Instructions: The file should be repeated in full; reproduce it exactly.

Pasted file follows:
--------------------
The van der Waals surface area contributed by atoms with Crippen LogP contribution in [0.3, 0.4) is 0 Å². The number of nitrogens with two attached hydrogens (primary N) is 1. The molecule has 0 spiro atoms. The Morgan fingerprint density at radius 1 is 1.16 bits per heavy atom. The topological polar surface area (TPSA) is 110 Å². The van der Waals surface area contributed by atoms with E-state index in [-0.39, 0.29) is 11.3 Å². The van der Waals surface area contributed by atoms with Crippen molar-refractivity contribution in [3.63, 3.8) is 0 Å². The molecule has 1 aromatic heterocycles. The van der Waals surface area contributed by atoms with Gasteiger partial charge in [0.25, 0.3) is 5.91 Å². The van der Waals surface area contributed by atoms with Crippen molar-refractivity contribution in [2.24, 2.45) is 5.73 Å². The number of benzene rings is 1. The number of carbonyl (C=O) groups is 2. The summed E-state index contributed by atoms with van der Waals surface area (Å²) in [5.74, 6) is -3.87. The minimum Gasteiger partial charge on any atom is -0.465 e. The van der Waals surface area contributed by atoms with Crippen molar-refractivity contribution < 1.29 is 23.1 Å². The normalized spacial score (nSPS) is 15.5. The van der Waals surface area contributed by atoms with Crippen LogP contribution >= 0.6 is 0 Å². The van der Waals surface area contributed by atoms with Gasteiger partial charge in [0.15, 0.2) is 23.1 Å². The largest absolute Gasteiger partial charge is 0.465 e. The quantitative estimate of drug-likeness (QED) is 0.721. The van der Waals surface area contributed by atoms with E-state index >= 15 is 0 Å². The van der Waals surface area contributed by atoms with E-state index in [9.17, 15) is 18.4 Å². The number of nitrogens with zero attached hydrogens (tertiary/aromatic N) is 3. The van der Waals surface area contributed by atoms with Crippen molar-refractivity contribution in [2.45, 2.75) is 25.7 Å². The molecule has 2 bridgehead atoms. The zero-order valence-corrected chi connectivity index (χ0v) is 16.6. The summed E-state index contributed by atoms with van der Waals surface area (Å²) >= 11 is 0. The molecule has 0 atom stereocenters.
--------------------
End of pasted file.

The van der Waals surface area contributed by atoms with Crippen LogP contribution in [0.3, 0.4) is 0 Å². The number of nitrogens with two attached hydrogens (primary N) is 1. The molecule has 0 spiro atoms. The Morgan fingerprint density at radius 1 is 1.16 bits per heavy atom. The topological polar surface area (TPSA) is 110 Å². The van der Waals surface area contributed by atoms with E-state index in [-0.39, 0.29) is 11.3 Å². The van der Waals surface area contributed by atoms with Crippen molar-refractivity contribution in [3.63, 3.8) is 0 Å². The molecule has 1 aromatic heterocycles. The van der Waals surface area contributed by atoms with Gasteiger partial charge in [0.25, 0.3) is 5.91 Å². The van der Waals surface area contributed by atoms with Crippen molar-refractivity contribution in [2.24, 2.45) is 5.73 Å². The number of benzene rings is 1. The number of carbonyl (C=O) groups is 2. The summed E-state index contributed by atoms with van der Waals surface area (Å²) in [5.74, 6) is -3.87. The minimum Gasteiger partial charge on any atom is -0.465 e. The van der Waals surface area contributed by atoms with Crippen molar-refractivity contribution < 1.29 is 23.1 Å². The normalized spacial score (nSPS) is 15.5. The van der Waals surface area contributed by atoms with Crippen LogP contribution >= 0.6 is 0 Å². The van der Waals surface area contributed by atoms with Gasteiger partial charge in [0.15, 0.2) is 23.1 Å². The largest absolute Gasteiger partial charge is 0.465 e. The quantitative estimate of drug-likeness (QED) is 0.721. The van der Waals surface area contributed by atoms with E-state index >= 15 is 0 Å². The van der Waals surface area contributed by atoms with E-state index in [9.17, 15) is 18.4 Å². The number of nitrogens with zero attached hydrogens (tertiary/aromatic N) is 3. The van der Waals surface area contributed by atoms with Crippen molar-refractivity contribution in [2.45, 2.75) is 25.7 Å². The molecule has 2 bridgehead atoms. The zero-order valence-corrected chi connectivity index (χ0v) is 16.6. The summed E-state index contributed by atoms with van der Waals surface area (Å²) >= 11 is 0. The molecule has 0 atom stereocenters.